In which Miss Molly muses on pi and magnetism.

Happy PI DAY! YAY!pi

Who doesn’t love numbers? 3.14159265359 (etc) to be exact. Since it’s March (3) the 14th, 2015. So exciting. I have a fun storytime planned, but more of that next time. It’s all about math and patterning and pigs and cats. What? Those things don’t naturally go together? They do in Children’s Librarian Land. I’m actually excited about trying out a sneaky math storytime. As someone who had a math issue early on in her academic years, I have complete sympathy  for kids who might not fully LOVE and appreciate math. Especially when letters are thrown into the equation…that’s a very intentional math pun. Have I mentioned that I love puns?

Anyway, back to March’s Mangled Messes!

It was awesome. We delved into ferrofluids and made magnetic putty.

I purchased iron oxide powder to make it all work, and it couldn’t have worked better. Seriously, so great. I got 1 pound of it and have plenty left over. It has to be Black Iron Oxide (Fe3O4) otherwise it doesn’t behave correctly, despite the red being prettier. I know. I was tempted, too

We started off by talking about Ferrofluids which are liquids that become strongly magnetized in the presence of a magnetic field to amazing, and sometimes hypnotic effect. ferro2As I explained to the kids, anything considered ferrous means that it contains iron. Ferrofluid was invented in 1963 by NASA’s Steve Papell as a way to control liquid in the space, where there is no gravity. Simply apply a magnetic filed, and BAM, liquid control. You can potentially see why having liquid control in space might be important…say in the case of controlling fuel in a space ship.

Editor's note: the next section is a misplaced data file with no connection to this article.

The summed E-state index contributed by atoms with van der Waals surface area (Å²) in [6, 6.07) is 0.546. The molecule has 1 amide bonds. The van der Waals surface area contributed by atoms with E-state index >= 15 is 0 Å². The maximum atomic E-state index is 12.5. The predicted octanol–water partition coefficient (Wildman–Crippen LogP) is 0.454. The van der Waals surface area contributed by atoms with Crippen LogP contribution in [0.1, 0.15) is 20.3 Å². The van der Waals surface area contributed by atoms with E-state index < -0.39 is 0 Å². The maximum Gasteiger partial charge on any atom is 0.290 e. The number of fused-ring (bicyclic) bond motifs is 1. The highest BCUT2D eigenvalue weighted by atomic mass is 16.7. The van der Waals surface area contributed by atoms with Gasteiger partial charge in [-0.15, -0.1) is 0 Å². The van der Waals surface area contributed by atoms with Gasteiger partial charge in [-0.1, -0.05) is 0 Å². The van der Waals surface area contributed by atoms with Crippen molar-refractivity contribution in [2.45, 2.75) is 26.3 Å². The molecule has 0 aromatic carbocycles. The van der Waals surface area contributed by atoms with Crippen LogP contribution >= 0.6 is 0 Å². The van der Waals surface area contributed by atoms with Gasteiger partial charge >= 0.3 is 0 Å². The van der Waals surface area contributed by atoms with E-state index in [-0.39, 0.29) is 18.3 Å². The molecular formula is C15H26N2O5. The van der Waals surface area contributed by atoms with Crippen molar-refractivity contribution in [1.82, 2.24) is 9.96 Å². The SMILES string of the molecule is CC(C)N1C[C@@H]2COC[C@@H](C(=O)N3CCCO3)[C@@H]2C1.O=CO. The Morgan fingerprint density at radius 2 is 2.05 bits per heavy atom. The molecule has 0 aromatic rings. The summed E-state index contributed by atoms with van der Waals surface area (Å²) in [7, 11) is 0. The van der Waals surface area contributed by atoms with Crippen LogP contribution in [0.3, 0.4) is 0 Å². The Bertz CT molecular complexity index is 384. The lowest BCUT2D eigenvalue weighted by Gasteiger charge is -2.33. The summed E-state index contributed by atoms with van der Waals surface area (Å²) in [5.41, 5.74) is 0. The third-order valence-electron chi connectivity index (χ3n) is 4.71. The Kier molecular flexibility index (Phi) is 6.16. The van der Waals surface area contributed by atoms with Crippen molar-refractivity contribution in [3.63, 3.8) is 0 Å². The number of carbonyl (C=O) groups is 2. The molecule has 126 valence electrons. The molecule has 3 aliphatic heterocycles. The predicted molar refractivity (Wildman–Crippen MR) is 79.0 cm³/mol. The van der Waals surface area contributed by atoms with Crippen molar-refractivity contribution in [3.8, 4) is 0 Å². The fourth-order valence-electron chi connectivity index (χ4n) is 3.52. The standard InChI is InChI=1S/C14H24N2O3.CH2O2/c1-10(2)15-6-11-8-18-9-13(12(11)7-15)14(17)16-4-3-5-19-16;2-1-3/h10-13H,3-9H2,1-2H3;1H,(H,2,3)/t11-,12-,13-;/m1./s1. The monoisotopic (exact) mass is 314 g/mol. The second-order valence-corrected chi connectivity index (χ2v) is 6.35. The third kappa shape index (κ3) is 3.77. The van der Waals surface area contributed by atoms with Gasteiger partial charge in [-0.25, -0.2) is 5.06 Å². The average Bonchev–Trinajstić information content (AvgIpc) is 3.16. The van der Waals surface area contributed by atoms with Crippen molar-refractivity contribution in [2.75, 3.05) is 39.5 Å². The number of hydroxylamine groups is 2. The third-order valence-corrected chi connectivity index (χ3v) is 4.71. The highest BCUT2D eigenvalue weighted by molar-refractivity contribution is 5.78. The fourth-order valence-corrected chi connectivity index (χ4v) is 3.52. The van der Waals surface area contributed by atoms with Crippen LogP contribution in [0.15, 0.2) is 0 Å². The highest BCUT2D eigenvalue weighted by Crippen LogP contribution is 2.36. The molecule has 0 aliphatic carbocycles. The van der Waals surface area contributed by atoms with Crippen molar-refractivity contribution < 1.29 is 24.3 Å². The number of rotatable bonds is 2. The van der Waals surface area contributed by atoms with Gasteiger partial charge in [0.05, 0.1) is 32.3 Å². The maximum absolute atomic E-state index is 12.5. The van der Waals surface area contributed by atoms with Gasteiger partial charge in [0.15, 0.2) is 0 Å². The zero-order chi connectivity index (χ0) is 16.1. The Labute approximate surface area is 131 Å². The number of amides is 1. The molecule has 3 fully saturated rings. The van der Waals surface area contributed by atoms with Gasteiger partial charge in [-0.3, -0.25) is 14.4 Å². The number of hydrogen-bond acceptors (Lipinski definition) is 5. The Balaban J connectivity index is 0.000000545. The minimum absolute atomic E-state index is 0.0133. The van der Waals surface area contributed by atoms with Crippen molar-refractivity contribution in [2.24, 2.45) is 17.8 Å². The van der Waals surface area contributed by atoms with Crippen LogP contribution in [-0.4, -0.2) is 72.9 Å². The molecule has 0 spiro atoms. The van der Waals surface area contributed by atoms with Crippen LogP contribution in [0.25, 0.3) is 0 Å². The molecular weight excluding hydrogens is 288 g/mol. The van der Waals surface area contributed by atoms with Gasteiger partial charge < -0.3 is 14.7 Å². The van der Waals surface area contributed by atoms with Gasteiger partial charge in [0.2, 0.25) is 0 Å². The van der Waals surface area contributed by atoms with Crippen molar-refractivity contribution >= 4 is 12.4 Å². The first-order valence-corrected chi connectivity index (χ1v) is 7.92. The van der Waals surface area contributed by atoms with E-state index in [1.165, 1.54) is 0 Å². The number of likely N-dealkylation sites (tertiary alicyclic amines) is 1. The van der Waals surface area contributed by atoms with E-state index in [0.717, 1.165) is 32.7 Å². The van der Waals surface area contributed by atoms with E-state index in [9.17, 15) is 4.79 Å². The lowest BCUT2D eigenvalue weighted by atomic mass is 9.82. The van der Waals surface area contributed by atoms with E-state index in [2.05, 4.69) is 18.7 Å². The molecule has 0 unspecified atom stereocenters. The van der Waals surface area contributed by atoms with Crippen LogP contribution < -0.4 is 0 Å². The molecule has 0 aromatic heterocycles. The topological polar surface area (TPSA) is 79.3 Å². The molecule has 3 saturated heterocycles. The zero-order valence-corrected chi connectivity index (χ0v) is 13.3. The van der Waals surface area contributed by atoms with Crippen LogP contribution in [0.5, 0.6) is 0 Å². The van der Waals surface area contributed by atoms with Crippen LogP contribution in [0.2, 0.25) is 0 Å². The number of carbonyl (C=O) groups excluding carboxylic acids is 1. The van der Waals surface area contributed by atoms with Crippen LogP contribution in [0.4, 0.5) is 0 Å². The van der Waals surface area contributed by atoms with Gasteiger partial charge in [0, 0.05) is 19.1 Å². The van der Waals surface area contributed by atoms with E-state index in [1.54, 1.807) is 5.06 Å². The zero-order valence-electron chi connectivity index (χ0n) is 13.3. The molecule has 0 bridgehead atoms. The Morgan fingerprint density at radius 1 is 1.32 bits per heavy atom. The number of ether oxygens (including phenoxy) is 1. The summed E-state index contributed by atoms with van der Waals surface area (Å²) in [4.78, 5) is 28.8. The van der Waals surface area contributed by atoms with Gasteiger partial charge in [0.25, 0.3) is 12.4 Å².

Ferrofluid is made up of really tiny particles that are suspending in a carrier liquid, like oil. I made a bootleg version of this by combining some of the iron oxide powder with some cooking oil. It doesn’t behave quite as impressively as the the real deal, but it’s still darn awesome. When we moved the magnet toward the fluid, the iron oxide reacted in all sorts of crazy ways, making beautiful patterns, like the one above, though on a much smaller (and less elaborate scale) scale, like the image below. ferro

We played with that a  while and then dove into creating our own magnetic slime to take home. I used a recipe from Steve Spangler Science. We’ve made slime with recipe before (so I know it works.) I changed up the proportions a bit, to make it a little easier to handle.

Ingredients2015-02-25 18.41.11

  • /4 cup white school glue
  • Borax
  • Plastic cups
  • Measuring cup and utensils
  • Iron filings
  • Neodymium magnets
  • Water


  1. Empty the school glue into one of the plastic cups, red solo cups work well.
  2. Add about 1 tsp of iron filings to the glue. Stir well, but carefully.
  3. Measure 1/4-cup of water and pour it into another plastic cup.
  4. Add 1/2 teaspoon of borax to the cup of water and stir the solution.
  5. Add the borax solution to the mixture in the bowl.2015-02-25 18.42.29
  6. Mix it up VERY well, but slowly at first, so as not to slosh it around. The two solutions will congeal and become the slime. Not all of the liquid will be absorbed and this is ok.2015-02-25 18.43.33
  7. Remove the slime from the bowl or cup and place on a plate. 2015-02-25 18.46.46
  8. Hover the neodymium magnet near the slime and witness some ooey, gooey, slime-based magnetism. 2015-02-25 18.48.55Just be careful not to let the magnet touch the slime. The magnetic filings will get sucked right out and it becomes a mess.

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